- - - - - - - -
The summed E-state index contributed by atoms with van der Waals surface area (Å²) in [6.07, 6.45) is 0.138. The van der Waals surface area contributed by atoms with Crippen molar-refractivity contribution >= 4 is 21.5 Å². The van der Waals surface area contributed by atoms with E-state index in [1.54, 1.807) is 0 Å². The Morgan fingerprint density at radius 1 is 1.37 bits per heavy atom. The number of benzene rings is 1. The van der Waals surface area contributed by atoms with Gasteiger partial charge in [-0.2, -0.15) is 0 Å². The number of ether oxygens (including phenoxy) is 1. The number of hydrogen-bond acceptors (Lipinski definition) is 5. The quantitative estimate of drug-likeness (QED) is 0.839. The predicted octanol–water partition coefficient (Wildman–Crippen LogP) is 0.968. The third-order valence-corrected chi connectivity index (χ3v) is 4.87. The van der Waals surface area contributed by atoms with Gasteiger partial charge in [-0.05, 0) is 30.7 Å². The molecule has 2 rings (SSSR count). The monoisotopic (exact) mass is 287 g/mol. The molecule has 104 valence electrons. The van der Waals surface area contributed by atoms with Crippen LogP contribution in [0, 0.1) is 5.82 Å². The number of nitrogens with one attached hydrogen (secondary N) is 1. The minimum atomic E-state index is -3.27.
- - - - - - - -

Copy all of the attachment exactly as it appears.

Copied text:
The summed E-state index contributed by atoms with van der Waals surface area (Å²) in [6.07, 6.45) is 0.138. The van der Waals surface area contributed by atoms with Crippen molar-refractivity contribution >= 4 is 21.5 Å². The van der Waals surface area contributed by atoms with E-state index in [1.54, 1.807) is 0 Å². The Morgan fingerprint density at radius 1 is 1.37 bits per heavy atom. The number of benzene rings is 1. The van der Waals surface area contributed by atoms with Gasteiger partial charge in [-0.2, -0.15) is 0 Å². The number of ether oxygens (including phenoxy) is 1. The number of hydrogen-bond acceptors (Lipinski definition) is 5. The quantitative estimate of drug-likeness (QED) is 0.839. The predicted octanol–water partition coefficient (Wildman–Crippen LogP) is 0.968. The third-order valence-corrected chi connectivity index (χ3v) is 4.87. The van der Waals surface area contributed by atoms with Gasteiger partial charge in [-0.05, 0) is 30.7 Å². The molecule has 2 rings (SSSR count). The monoisotopic (exact) mass is 287 g/mol. The molecule has 104 valence electrons. The van der Waals surface area contributed by atoms with Crippen LogP contribution in [0, 0.1) is 5.82 Å². The number of nitrogens with one attached hydrogen (secondary N) is 1. The minimum atomic E-state index is -3.27.